American mythology is founded on being able to change who you are – perhaps one of the strongest cultural incarnations of an Ovidian ethos. Do you think that we’ve lost that capacity?
“Like each of us, I resemble Tolstoy’s Ivan Ilyich, who is very proud of the decoration of his home, which resembles the homes of anyone of his class and time. So what is my context? I am me; I am you; I am nothing.”
The overt emergence of transgender people is an exciting, indeed astounding, hallmark of American ovidianism. I love it. And I sincerely believe that we are making measurable progress in transforming ourselves away from racism. The election of a black President, the increasing freedom of interracial couples to go where they please without nasty consequences – these are very wonderful things. But it may be that, in general, the transformations encouraged by American individualism take place more in the symbolic, mental, cybernetic realms than in “physical reality.” Social Security numbers, the Patriot Act, concern about legal liability, the decay of the cash economy, all these things make it more difficult to check into a hotel room with a secret lover. And changing homesteads and professions, how big a deal is that when every state has similar fast-food chains, and when bank tellers, pharmacists, construction contractors, and so many others are for better and for worse less autonomous each year.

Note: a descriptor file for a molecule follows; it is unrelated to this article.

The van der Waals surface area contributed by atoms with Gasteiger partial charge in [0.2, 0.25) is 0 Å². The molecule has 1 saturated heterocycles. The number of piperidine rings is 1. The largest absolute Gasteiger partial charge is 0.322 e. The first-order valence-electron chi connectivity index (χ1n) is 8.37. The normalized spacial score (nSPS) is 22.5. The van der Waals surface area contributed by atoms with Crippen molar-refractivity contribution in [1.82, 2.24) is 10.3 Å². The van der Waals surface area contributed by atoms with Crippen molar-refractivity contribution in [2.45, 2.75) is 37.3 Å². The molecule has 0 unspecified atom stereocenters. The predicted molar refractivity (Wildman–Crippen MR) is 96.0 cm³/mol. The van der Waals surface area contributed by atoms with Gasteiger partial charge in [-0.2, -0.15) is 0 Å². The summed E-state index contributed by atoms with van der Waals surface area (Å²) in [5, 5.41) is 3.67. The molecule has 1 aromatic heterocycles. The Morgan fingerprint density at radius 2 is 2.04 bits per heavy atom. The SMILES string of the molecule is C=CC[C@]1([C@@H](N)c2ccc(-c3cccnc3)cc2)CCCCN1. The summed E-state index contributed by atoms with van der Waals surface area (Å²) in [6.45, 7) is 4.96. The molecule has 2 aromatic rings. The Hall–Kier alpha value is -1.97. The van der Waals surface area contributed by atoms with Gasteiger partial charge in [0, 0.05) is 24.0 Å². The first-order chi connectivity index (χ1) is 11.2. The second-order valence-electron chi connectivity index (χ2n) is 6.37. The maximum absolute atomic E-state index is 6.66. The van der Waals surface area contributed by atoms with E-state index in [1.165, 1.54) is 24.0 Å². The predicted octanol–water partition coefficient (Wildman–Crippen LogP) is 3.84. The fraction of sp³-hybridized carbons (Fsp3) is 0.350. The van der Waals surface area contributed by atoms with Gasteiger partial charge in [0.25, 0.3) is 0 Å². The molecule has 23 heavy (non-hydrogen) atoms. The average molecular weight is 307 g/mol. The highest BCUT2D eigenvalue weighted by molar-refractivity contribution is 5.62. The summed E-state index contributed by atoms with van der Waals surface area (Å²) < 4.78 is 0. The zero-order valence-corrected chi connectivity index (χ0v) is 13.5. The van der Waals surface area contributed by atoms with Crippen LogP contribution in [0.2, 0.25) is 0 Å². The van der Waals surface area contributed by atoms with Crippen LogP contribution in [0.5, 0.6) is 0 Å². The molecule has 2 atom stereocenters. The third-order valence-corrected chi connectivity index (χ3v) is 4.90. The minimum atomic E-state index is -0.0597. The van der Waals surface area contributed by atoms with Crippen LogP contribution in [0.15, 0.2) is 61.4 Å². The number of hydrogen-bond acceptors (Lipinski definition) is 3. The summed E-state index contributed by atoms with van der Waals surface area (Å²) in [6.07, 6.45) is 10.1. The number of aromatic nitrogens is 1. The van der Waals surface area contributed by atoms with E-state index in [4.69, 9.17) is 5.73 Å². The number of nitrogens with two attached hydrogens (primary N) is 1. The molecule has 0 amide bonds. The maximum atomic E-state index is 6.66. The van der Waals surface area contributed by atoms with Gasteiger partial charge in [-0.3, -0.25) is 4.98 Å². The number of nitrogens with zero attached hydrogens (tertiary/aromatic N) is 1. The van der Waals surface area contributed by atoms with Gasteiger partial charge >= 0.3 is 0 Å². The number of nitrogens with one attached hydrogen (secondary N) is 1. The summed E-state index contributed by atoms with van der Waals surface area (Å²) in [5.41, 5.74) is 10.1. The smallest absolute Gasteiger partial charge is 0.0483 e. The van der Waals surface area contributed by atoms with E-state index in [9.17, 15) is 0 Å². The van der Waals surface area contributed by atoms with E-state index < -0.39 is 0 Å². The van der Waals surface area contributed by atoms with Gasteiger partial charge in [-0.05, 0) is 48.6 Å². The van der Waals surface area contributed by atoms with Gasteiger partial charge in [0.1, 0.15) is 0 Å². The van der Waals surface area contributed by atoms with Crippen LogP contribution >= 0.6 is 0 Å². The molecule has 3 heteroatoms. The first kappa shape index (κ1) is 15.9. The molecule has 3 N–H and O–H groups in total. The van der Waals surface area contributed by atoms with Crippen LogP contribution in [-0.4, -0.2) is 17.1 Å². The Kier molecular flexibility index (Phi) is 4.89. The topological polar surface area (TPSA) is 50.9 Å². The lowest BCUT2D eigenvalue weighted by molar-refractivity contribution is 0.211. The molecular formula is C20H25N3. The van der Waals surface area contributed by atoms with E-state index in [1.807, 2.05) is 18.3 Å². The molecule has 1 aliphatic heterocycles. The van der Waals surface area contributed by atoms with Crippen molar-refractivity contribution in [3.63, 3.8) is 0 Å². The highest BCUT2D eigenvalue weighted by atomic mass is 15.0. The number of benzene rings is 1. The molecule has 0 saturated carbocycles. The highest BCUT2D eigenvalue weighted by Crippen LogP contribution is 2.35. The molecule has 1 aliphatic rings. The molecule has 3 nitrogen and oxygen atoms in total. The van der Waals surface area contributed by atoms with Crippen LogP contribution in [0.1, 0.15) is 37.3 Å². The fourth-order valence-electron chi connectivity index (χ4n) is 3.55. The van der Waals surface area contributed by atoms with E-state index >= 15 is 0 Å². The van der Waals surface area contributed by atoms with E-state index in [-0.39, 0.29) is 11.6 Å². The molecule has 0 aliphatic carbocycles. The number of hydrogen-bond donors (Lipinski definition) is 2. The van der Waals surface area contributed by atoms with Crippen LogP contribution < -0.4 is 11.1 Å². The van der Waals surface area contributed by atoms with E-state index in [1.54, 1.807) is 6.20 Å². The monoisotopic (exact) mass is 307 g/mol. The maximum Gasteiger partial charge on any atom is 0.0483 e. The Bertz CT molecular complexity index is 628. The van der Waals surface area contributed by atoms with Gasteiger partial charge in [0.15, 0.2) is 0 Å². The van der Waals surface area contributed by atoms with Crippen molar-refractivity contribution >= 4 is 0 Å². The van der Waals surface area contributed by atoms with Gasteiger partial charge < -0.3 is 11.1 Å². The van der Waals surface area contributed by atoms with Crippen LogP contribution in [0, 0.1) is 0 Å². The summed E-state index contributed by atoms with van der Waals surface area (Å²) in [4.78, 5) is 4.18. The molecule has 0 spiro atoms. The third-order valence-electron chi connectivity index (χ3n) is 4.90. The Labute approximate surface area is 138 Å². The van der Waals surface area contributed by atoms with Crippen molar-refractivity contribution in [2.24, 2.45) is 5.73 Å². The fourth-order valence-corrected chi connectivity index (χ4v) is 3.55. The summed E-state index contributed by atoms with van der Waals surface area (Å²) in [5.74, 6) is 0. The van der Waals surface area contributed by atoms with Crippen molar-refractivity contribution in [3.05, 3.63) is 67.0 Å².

In Europe Central, you write that “one of life’s best pleasures is reading a book of perfect beauty; more pleasurable still is rereading that book; most pleasurable of all is lending it to the person one loves.” Do you distinguish between reading for pleasure and reading for research?
Reading is always pleasure for me, but there are many different kinds of pleasures. Sometimes the pleasure comes from teasing out a pattern (even a horrible or frightening one, in which case the pleasure is submerged in ghastliness) or discovering a provisional answer. Sometimes it comes from the utter joy of the beautiful sentence, image, story, or world. Sometimes it comes from the unexpected. Sometimes it comes from increasing my understanding of the world, as when I dip into my old college ecology textbook.
Is there a larger project behind mapping the world through fiction? Do you desire to chart your whole world through writing?
For my answer, I refer to you the prospectus for my “Seven Dreams” series. I wrote this about 20 years ago but it still gives a fair idea of what I am trying to do with landscapes.